It is another object of the present invention to provide a barcode reader circuit of the type that includes a photodiode, an amplifier and a pulse-shaping comparator configured with hysteresis that automatically maintains the photodiode output pulses within the dynamic range of the amplifier without any need for manual adjustment of potentiometers, that automatically eliminates peak noise from the photodiode output pulses and compensates barcode labels of varying reflectivity without driving the amplifier to saturation and that automatically drives the comparator configured with hysteresis to its "off" state to prevent digital signal processing errors. In accord therewith, an average D.C. offset negative feedback means is disclosed that responds to the average D.C. value of the photodiode output pulses and so feeds at least a portion of it back negatively to the amplifier as to automatically maintain the photodiode output pulses within the dynamic range of the amplifier and compensating for barcode reflectivity. An information peak detecting negative feedback means is disclosed that responds to the A.C. amplitude swings of the photodiode output pulses and so feeds at least a portion thereof back negatively to the amplifier as to "clip" the peaks of the photodiode output pulses thereby removing peak noise without saturating the amplifier and compensating for barcode reflectivity. A discharge circuit is disclosed that is coupled to the comparator with hysteresis to drive it to its "low" state in the absence of signal to prevent possible digital signal processing error.
These and other objects, features and advantages of the present invention will become apparent as the invention becomes better understood by referring to the following solely exemplary and non-limiting detailed description of the preferred embodiments thereof, and to the drawings, wherein:
FIG. 1 is an exploded perspective view of a barcode optical assembly of the electro-optic barcode reader in accord with the present invention;
FIG. 2 is a block diagram of a barcode reader circuit of the electro-optic barcode reader in accord with the present invention; and
FIG. 3 is a schematic diagram of a preferred embodiment of the barcode reader circuit of the electro-optic barcode reader in accord with the present invention.
Referring now to FIG. 1, generally designated at 10 is an exploded perspective view of a barcode optical assembly of the electro-optic barcode reader in accord with the present invention. The optical assembly 10 includes mating housing portions generally designated 12, 14, that, when in mated condition, provide a compact reader body that may be mounted either horizontally or vertically.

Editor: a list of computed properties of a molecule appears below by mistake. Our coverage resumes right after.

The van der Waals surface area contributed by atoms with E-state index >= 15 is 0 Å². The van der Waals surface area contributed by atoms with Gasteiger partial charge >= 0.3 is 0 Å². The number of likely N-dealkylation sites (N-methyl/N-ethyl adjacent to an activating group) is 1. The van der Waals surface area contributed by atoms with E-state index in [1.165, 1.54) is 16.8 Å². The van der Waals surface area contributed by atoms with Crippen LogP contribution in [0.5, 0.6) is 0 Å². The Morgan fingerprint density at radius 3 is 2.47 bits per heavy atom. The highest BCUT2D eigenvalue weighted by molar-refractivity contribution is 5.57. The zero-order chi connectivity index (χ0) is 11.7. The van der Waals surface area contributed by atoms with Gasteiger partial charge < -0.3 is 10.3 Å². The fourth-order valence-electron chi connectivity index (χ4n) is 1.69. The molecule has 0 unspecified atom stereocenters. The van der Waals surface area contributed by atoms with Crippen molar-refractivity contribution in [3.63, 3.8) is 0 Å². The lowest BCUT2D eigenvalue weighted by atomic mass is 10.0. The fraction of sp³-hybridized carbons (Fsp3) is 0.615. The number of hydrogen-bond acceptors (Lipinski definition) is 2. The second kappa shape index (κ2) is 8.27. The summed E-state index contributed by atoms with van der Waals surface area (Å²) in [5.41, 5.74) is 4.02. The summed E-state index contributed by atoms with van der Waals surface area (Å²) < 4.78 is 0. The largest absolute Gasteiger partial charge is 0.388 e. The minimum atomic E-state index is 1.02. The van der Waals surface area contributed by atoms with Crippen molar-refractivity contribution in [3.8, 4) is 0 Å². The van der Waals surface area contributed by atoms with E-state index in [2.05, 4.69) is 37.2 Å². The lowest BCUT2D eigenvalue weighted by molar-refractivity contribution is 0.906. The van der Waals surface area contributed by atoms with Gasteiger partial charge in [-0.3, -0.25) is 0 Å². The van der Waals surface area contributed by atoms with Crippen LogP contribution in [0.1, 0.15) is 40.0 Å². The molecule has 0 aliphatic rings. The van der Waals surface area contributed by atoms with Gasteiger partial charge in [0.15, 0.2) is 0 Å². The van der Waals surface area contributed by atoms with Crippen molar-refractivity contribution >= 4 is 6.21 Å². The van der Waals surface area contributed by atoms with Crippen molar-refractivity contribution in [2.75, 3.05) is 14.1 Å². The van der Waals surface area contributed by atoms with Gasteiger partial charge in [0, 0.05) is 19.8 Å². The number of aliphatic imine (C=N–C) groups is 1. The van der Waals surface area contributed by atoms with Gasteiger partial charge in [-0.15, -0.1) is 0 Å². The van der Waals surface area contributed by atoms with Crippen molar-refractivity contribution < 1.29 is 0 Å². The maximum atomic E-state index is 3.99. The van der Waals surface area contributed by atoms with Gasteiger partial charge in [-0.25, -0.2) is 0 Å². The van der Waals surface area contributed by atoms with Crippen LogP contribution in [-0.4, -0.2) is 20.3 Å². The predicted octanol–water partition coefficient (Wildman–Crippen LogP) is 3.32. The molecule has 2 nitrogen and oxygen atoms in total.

In the preferred embodiment, the housing portions 12, 14 are generally rectangularly-shaped, and, in order to provide a light-tight interior environment, the abutting edges of the housing portions 12, 14 are preferably provided with a complementary tongue and groove arrangement respectively generally designated 16, 18. While the tongue and groove arrangement 16, 18 is presently preferred, other mechanical light-sealing arrangements may be employed without departing from the inventive concept.
The confronting inside walls of the housing portions 12, 14 of the barcode optical assembly 10 define a channel generally designated 20 that extends about a longitudinal axis schematically illustrated by dashed line 22 within the optical assembly 10. The inside walls of the housing portions 12, 14 defining the channel 20 are controllably serrated as at 24 to reflect any stray light that may be present in the channel 20 in directions that are off the axis 22. The inside walls of the housing portions 12, 14 defining the channel 20 are selectively textured, preferably by an electronic drilling machine, to provide a surface finish that both absorbs any stray light that may be present in the channel 20 and diffuses it in directions that are off the axis 22. The serrations 24 and the textured surface of the inside walls of the channel 20 cooperate to ensure that substantially all of the stray light that may be present in the channel 20 does not travel in a direction that is coaxial with the axis 22 of the channel.
The mating housing portions 12, 14 are provided with inside walls defining a recess generally designated 26 at one end of the optical assembly 10 centered about the optical axis 22 that is shaped to receive a photo detector 28 and to retain it securely therewithin. The mating housing portions 12, 14 are provided with side walls defining an opening generally designated 30 at the end of the assembly 10 opposing the photodiode receiving recess 26 and along the axis 22 of the channel 20. The opening 30 provides a barcode reading region through which light reflected off a barcode as it is swiped past the opening 30 passes into the channel 20 and is incident to the photo detector 28.